Building a lasting career takes preparation and hard work. Thomas Edison once remarked that “a genius is a talented person who does his homework.” Bill Gates was a computer geek before he was catapulted into the limelight. Michael Jordan was a hardworking and determined high-school and college athlete before he became one of the greatest athletes of all time. These men are rich, but they devoted themselves to their work, have been willing to work hard, and haven’t been daunted by failure. They know that success depends on learning from mistakes and overcoming challenges.
It’s not enough to be ambitious. The world is filled with ambition. And the path to success is littered with discarded dreams and disillusioned people who never achieved the recognition or success they felt they deserved. It would be great to skip having to make investments of time, energy, and money in skill- and credential-building and go straight to the rewards.

Indeed, it’s wiser to think in terms of “everyday successes” or little wins, rather than focus on the giant jackpot. Little wins add up to big wins and are more easily achievable. They include the satisfaction of resolving a customer dispute, gaining a new skill, writing a report, getting a good performance appraisal, improving on an existing ability, and learning to handle constructive criticism. These little victories are the building blocks of a good reputation, the name you acquire for yourself through your work, Coderanch says.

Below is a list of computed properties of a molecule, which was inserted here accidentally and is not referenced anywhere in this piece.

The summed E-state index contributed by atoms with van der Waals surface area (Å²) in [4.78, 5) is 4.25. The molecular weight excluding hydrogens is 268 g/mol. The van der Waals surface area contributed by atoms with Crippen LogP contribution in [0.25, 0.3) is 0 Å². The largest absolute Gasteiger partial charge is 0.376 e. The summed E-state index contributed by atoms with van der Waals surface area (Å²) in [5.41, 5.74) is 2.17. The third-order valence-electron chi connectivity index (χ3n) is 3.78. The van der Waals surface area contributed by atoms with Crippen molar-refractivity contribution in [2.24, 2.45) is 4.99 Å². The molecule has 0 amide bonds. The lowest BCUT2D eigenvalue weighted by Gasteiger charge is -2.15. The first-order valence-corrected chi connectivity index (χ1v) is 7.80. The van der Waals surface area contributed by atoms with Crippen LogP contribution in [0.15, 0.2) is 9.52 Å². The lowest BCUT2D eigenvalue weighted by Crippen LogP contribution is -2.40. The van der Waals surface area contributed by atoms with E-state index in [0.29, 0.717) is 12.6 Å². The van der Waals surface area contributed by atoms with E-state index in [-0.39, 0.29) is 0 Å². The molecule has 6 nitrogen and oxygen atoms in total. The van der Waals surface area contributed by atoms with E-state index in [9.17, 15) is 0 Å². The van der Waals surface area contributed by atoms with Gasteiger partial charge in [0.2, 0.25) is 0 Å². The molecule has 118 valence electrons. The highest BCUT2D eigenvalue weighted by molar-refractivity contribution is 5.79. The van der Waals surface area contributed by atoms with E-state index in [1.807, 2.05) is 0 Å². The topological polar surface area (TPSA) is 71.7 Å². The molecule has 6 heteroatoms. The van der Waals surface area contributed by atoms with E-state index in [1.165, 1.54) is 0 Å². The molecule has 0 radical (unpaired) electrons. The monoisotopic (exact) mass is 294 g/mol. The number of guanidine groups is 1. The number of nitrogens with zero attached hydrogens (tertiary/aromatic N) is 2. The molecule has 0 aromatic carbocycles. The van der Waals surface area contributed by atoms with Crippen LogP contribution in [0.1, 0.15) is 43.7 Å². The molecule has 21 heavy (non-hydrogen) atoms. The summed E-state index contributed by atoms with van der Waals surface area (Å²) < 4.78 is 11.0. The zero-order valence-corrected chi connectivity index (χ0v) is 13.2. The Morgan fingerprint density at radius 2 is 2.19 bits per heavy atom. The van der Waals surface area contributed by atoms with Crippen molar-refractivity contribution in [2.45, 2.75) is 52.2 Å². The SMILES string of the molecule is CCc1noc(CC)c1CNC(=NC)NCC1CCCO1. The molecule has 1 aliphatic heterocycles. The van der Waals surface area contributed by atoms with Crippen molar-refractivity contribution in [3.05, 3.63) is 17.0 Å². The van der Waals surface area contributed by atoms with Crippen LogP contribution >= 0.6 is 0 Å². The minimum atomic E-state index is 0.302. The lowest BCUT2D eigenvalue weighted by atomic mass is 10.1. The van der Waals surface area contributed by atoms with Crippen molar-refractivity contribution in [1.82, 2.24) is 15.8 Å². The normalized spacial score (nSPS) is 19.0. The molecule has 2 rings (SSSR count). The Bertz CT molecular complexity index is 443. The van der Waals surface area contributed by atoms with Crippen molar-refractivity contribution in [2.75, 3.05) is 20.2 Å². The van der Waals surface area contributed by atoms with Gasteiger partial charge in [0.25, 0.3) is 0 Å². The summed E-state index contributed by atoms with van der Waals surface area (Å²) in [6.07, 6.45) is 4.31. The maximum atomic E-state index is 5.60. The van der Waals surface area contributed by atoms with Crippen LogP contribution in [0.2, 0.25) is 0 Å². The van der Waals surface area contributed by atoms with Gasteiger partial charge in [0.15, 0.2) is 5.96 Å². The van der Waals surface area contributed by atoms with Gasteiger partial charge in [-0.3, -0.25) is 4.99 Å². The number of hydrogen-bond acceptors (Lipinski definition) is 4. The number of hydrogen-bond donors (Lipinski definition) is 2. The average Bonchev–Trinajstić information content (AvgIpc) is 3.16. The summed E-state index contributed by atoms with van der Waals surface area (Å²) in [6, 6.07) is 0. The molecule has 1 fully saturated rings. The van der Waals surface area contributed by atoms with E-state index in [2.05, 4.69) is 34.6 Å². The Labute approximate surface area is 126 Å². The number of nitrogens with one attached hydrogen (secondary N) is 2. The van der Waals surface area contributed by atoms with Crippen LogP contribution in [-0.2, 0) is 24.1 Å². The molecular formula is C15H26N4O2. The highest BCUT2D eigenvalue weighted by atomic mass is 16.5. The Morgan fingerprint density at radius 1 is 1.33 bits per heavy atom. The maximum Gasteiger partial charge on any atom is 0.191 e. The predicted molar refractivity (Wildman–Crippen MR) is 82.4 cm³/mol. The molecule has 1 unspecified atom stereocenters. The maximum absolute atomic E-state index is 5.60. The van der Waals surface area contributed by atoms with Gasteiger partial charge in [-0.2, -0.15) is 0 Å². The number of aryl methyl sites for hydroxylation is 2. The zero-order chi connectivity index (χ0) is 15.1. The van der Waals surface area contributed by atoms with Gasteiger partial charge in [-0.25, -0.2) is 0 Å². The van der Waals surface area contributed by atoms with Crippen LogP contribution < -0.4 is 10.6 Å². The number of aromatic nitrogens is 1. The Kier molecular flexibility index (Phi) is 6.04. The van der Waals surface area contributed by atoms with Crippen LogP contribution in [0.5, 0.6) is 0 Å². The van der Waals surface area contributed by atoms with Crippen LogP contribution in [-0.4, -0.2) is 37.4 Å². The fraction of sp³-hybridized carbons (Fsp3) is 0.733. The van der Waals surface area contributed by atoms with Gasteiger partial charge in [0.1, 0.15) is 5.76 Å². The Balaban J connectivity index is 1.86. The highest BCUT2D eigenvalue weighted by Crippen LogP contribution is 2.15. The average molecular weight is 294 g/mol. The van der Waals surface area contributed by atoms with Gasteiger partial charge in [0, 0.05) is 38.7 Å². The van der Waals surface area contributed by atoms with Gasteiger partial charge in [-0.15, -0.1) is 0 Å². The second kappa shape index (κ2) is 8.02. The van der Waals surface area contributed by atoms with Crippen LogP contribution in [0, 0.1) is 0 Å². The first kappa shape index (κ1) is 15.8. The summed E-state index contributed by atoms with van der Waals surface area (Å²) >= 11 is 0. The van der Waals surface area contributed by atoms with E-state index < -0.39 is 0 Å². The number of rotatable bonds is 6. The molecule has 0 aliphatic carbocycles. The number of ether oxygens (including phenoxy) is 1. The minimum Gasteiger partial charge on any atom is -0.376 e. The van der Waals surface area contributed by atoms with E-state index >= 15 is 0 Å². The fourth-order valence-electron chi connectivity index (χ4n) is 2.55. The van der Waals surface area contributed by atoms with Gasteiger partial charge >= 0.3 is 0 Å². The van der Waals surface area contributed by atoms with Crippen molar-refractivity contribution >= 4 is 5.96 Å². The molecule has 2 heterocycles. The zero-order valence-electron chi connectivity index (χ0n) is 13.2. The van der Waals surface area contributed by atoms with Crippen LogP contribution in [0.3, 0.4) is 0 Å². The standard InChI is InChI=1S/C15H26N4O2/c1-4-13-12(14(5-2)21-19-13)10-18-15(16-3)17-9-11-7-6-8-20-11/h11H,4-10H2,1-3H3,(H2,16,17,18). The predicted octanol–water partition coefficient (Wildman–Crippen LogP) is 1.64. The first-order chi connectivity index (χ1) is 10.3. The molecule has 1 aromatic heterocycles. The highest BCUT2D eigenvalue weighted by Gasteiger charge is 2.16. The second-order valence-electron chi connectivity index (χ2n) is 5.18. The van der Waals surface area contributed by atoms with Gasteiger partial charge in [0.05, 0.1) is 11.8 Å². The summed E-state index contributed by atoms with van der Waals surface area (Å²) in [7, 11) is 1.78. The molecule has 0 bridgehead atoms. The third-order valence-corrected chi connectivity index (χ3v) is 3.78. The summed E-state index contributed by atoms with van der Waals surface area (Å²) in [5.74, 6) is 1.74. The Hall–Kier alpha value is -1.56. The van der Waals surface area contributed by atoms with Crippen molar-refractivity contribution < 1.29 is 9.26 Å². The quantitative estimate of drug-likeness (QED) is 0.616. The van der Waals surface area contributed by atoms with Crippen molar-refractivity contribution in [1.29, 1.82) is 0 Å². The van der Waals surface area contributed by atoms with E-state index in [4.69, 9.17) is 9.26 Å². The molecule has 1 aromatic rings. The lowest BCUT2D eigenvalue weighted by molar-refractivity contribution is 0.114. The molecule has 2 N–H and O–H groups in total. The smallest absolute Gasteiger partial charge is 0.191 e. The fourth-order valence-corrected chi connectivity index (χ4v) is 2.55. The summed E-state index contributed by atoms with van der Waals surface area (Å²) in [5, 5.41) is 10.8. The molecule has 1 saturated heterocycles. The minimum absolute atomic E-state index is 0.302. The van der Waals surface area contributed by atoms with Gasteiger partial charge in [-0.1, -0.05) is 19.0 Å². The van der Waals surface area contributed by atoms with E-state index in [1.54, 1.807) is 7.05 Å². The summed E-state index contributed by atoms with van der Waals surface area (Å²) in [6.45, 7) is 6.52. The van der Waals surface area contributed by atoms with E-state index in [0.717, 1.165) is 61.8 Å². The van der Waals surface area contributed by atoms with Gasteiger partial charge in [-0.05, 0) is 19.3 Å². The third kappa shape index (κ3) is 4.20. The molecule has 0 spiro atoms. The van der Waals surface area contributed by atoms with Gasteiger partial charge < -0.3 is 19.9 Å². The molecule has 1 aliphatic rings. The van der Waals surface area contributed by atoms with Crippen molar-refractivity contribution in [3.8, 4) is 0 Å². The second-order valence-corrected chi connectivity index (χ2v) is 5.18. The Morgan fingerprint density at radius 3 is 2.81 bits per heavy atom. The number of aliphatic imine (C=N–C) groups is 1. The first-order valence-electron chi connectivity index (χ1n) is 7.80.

Volunteer in your desired career

Zig Ziglar said, “What you do off the job determines how far you’ll go on the job”. There is no better way to know whether or not the career is for you than to just pitch in. It is more likely to happen if you take on such roles without payment, especially where the employer understands your motivations. If you can handle the work thrown to you and still want more, you are likely to reach your goal. Moreover, the network contacts built up during volunteer experience are priceless. If what you do is to show up for work everyday, do what is expected of you and go home, you are not going to make much progress in your career anytime soon. This is the kind of mentality that keeps people trapped where they are scratching their heads as to what it takes to get ahead in their careers.

Most people take the risk of playing it safe. This is a guaranteed way to remain ordinary and average. Real progress only happens when you start to veer outside the confines of your job description and your comfort zone. There are a number of things you could do to continually develop yourself; start a blog, volunteer somewhere, learn a new skill. All the above will contribute to your personal and professional development in a positive way. Someone once said: your tolerance for risk has a tremendous impact on your potential for success.

© 2015, Hallmarknews. All rights reserved. Reference and link to this site is required if you wish to reuse any article.

Reactions from Facebook

comments and opinions

Leave a comment

XHTML: You can use these html tags: <a href="" title=""> <abbr title=""> <acronym title=""> <b> <blockquote cite=""> <cite> <code> <del datetime=""> <em> <i> <q cite=""> <s> <strike> <strong>

Got news for us?

Most Shared